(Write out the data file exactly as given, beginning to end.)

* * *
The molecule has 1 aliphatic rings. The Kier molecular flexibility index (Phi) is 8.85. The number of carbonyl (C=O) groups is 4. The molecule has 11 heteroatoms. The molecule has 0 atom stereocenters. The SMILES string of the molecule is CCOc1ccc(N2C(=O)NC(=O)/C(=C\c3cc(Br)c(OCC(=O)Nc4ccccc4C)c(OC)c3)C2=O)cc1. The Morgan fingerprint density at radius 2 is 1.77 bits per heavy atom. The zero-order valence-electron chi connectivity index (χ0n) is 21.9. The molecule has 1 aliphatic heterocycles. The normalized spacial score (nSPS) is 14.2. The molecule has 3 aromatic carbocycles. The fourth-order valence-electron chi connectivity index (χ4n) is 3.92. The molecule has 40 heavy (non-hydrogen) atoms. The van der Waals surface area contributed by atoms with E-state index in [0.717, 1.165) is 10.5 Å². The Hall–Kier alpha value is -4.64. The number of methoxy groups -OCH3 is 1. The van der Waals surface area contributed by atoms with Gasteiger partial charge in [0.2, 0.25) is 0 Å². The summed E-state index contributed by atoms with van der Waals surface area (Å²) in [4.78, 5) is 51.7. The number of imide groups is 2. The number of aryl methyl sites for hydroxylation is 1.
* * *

The molecule has 1 aliphatic rings. The Kier molecular flexibility index (Phi) is 8.85. The number of carbonyl (C=O) groups is 4. The molecule has 11 heteroatoms. The molecule has 0 atom stereocenters. The SMILES string of the molecule is CCOc1ccc(N2C(=O)NC(=O)/C(=C\c3cc(Br)c(OCC(=O)Nc4ccccc4C)c(OC)c3)C2=O)cc1. The Morgan fingerprint density at radius 2 is 1.77 bits per heavy atom. The zero-order valence-electron chi connectivity index (χ0n) is 21.9. The molecule has 1 aliphatic heterocycles. The normalized spacial score (nSPS) is 14.2. The molecule has 3 aromatic carbocycles. The fourth-order valence-electron chi connectivity index (χ4n) is 3.92. The molecule has 40 heavy (non-hydrogen) atoms. The van der Waals surface area contributed by atoms with E-state index in [0.717, 1.165) is 10.5 Å². The Hall–Kier alpha value is -4.64. The number of methoxy groups -OCH3 is 1. The van der Waals surface area contributed by atoms with Gasteiger partial charge in [0.2, 0.25) is 0 Å². The summed E-state index contributed by atoms with van der Waals surface area (Å²) in [4.78, 5) is 51.7. The number of imide groups is 2. The number of aryl methyl sites for hydroxylation is 1.